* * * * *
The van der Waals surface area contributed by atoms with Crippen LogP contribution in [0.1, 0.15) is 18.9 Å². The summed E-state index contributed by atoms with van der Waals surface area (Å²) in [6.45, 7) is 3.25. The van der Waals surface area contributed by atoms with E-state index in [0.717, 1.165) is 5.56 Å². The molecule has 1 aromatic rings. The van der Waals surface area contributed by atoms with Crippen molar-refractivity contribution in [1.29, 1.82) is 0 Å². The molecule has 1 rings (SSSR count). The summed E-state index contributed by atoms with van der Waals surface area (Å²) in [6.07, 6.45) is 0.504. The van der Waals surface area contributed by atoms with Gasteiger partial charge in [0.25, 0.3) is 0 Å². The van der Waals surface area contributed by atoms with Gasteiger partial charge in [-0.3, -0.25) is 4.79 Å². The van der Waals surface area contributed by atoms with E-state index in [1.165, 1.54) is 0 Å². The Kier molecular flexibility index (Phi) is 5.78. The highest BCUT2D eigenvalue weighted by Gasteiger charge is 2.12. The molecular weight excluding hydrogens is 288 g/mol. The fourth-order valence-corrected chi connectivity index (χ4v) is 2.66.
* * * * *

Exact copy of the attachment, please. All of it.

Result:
The van der Waals surface area contributed by atoms with Crippen LogP contribution in [0.1, 0.15) is 18.9 Å². The summed E-state index contributed by atoms with van der Waals surface area (Å²) in [6.45, 7) is 3.25. The van der Waals surface area contributed by atoms with E-state index in [0.717, 1.165) is 5.56 Å². The molecule has 1 aromatic rings. The van der Waals surface area contributed by atoms with Crippen molar-refractivity contribution in [1.29, 1.82) is 0 Å². The molecule has 1 rings (SSSR count). The summed E-state index contributed by atoms with van der Waals surface area (Å²) in [6.07, 6.45) is 0.504. The van der Waals surface area contributed by atoms with Gasteiger partial charge in [0.25, 0.3) is 0 Å². The van der Waals surface area contributed by atoms with Gasteiger partial charge in [-0.3, -0.25) is 4.79 Å². The van der Waals surface area contributed by atoms with E-state index in [1.165, 1.54) is 0 Å². The Kier molecular flexibility index (Phi) is 5.78. The highest BCUT2D eigenvalue weighted by Gasteiger charge is 2.12. The molecular weight excluding hydrogens is 288 g/mol. The fourth-order valence-corrected chi connectivity index (χ4v) is 2.66.